The rezoning approved unanimously by Chilliwack council Tuesday night smooths the way for massive redevelopment of 21 lots in the city’s downtown core.
“It was a historic moment,” said Mayor Sharon Gaetz after the meeting.
Development teams now have until Jan. 17, 2018 to submit their bids to Chilliwack Economic Partners Corporation (CEPCO) in the Request-for-Proposals (RFP) process to undertake the Five Corners redevelopment project.
City councillor Sam Waddington had to recuse himself from the table while the rezoning of the properties were discussed since he lives in one of the subject buildings.
Resident Laura Reid, member of Heritage Chilliwack Society, spoke at the hearing about the potential loss of heritage buildings to the wrecking ball, as well as the permanent loss of affordable housing spaces.
But she made a point of thanking CEPCO for “encouraging the reuse and possible retention of existing buildings” in the design, and for expecting the form and character of the new development to complement “Chilliwack’s historic downtown character.”
“A sign of a healthy community is one that preserves its heritage and history and ensures any new development reflects these values,” Reid said.
Resident Tom Balakshin was the only other person to address council at the rezoning hearing. He also suggested the facades of the heritage buildings be retained in the new development.
The RFP document mentions that CEPCO reps “encourage proponents to consider, as an option for the partners, the possible retention of existing buildings and/or building facades of historical significance in the design of their development, if it can be achieved without compromising the overall viability of the project.”
The plan for a mixed-use development that would incorporate both residential and commercial space, became focused on the area east of Five Corners, bounded by Young, Yale and Princess. The site covers almost an entire city block.
Coun. Sue Attrill pointed out that in all of her 10 years on council the topic of downtown revitalization has been a constant.
“This is one I hope and pray will go forward to find a great developer who will build something beautiful,” Attrill said. “I’m very excited and I can’t wait to see what happens.”
She also noted that the RFP does not preclude using, or saving the building facades, and in fact makes it an option to save them to “look after the heritage aspect of our downtown.”
“I think that suggestion came from Coun. Lum,” Attrill said.
Coun. Chris Kloot stressed that more “eyes and ears” are “essential for downtown to succeed, and the rezoning goes a long way toward achieving that.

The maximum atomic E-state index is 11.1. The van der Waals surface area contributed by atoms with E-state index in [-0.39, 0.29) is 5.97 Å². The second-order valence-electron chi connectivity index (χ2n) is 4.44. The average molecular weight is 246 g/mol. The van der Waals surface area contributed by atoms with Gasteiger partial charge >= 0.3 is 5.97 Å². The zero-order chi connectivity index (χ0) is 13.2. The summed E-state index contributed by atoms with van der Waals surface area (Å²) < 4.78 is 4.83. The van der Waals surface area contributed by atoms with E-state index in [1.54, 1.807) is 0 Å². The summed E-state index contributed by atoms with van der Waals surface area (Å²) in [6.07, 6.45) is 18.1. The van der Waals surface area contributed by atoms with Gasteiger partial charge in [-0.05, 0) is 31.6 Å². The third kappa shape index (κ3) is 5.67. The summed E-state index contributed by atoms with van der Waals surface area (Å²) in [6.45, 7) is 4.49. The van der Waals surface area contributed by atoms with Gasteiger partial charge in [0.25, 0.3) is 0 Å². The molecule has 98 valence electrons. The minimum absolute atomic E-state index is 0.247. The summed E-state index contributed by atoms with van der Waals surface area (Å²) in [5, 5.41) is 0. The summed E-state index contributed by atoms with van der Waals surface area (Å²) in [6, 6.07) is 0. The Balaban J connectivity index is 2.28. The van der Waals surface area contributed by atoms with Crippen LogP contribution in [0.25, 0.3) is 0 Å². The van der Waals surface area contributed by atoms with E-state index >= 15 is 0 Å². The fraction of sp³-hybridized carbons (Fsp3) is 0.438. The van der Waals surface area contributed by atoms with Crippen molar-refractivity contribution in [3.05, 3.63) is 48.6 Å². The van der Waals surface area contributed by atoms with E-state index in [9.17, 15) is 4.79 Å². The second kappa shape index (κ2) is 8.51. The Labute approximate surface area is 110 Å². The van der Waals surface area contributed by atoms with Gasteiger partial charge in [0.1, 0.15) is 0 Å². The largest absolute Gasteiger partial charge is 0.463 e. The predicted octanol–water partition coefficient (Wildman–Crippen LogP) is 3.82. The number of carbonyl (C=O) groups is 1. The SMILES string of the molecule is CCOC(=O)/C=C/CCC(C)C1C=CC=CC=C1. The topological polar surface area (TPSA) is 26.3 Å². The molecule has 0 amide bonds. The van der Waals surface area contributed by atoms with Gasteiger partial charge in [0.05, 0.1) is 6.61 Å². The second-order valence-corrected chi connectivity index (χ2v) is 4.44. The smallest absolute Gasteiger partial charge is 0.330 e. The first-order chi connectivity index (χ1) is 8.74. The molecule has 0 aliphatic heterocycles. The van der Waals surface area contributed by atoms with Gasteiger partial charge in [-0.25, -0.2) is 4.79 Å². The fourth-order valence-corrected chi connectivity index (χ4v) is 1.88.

“Now I remain hopeful a unique and vibrant and creative proposal will come forward very soon for our consideration.”
Coun. Jason Lum said he heard wisdom in the comments from the public at the hearing, and it may have been lost that there is already a vibrant community that lives and calls downtown home.
“As this process has evolved, council has become more and more aware and alive to that, and encourage some of those voices to be a part of the redevelopment process,” said Lum.
He said (downtown redevelopment” is something that this council, and past councils will be judged on going into the future, “on how well we handled this,” Lum said.
“While the outcome in our own minds might look a little bit different, it was our intent to build something we can all be proud of. So I am looking forward to this process going forward.”
Mayor Gaetz thanked the speakers, and noted that it has been a very long process, and thought there might have been more people showing up that night to the hearing.
“This is probably one of the most transformative things to happen in our downtown,” Gaetz said.
Ongoing efforts by city council to kickstart downtown revitalization date back to 2010 when the vision to assemble properties and prepare for redevelopment of the almost four-acre site began to take shape, said Mayor Gaetz.
She addressed the suggestion from the floor that exsiting affordable housing could be taken away with the redevelopment.
“Staff have been working very hard with the landlords to make sure no one is displaced,” the mayor added.
There is already solid interest in the project percolating through the development community across the Lower Mainland, with more than 40 developers taking a tour hosted by CEPCO reps this summer, and dozens of RFP packages being sent out to various parties.
“It’s an exciting moment, so I think it’s time everyone can take a breath and think it is actually going to happen,” Gaetz said. “And if by Jan. 17 we don’t receive any packages, I will be gobsmacked. We do have contingency in place, and if we don’t like what is presented to us, we have an opportunity to reshape that again.”
Whatever goes in at Five Corner, will ultimately still be there for “our children and grandchildren, so it has to be good,” she concluded.
The text amendment and rezoning bylaws were passed unanimously by council following the public hearing.